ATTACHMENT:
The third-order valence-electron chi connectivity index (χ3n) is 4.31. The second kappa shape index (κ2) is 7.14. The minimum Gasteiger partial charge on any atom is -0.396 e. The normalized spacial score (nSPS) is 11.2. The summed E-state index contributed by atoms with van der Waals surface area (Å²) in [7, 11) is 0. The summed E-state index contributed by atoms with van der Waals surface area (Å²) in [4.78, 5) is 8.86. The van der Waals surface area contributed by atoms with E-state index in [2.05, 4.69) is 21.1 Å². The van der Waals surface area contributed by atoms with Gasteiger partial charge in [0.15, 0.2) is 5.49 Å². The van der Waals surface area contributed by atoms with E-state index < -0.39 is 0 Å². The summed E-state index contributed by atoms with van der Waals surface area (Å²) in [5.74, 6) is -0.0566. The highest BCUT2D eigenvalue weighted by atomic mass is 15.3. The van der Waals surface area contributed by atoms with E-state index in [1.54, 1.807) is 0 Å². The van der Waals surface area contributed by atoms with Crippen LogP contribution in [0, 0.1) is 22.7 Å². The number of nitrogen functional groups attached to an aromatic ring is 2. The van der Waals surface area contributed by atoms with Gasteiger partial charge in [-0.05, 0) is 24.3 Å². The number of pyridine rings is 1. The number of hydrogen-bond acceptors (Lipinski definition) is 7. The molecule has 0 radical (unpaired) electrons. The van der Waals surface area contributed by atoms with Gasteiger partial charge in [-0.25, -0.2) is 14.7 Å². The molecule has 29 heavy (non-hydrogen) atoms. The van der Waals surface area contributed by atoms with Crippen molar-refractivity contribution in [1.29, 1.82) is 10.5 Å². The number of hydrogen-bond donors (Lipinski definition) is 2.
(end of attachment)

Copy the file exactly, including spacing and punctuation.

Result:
The third-order valence-electron chi connectivity index (χ3n) is 4.31. The second kappa shape index (κ2) is 7.14. The minimum Gasteiger partial charge on any atom is -0.396 e. The normalized spacial score (nSPS) is 11.2. The summed E-state index contributed by atoms with van der Waals surface area (Å²) in [7, 11) is 0. The summed E-state index contributed by atoms with van der Waals surface area (Å²) in [4.78, 5) is 8.86. The van der Waals surface area contributed by atoms with E-state index in [2.05, 4.69) is 21.1 Å². The van der Waals surface area contributed by atoms with Gasteiger partial charge in [0.15, 0.2) is 5.49 Å². The van der Waals surface area contributed by atoms with E-state index < -0.39 is 0 Å². The summed E-state index contributed by atoms with van der Waals surface area (Å²) in [5.74, 6) is -0.0566. The highest BCUT2D eigenvalue weighted by atomic mass is 15.3. The van der Waals surface area contributed by atoms with E-state index in [1.54, 1.807) is 0 Å². The van der Waals surface area contributed by atoms with Crippen LogP contribution in [0, 0.1) is 22.7 Å². The number of nitrogen functional groups attached to an aromatic ring is 2. The van der Waals surface area contributed by atoms with Gasteiger partial charge in [-0.05, 0) is 24.3 Å². The number of pyridine rings is 1. The number of hydrogen-bond acceptors (Lipinski definition) is 7. The molecule has 0 radical (unpaired) electrons. The van der Waals surface area contributed by atoms with Gasteiger partial charge in [-0.25, -0.2) is 14.7 Å². The molecule has 29 heavy (non-hydrogen) atoms. The van der Waals surface area contributed by atoms with Crippen molar-refractivity contribution in [1.29, 1.82) is 10.5 Å². The number of hydrogen-bond donors (Lipinski definition) is 2.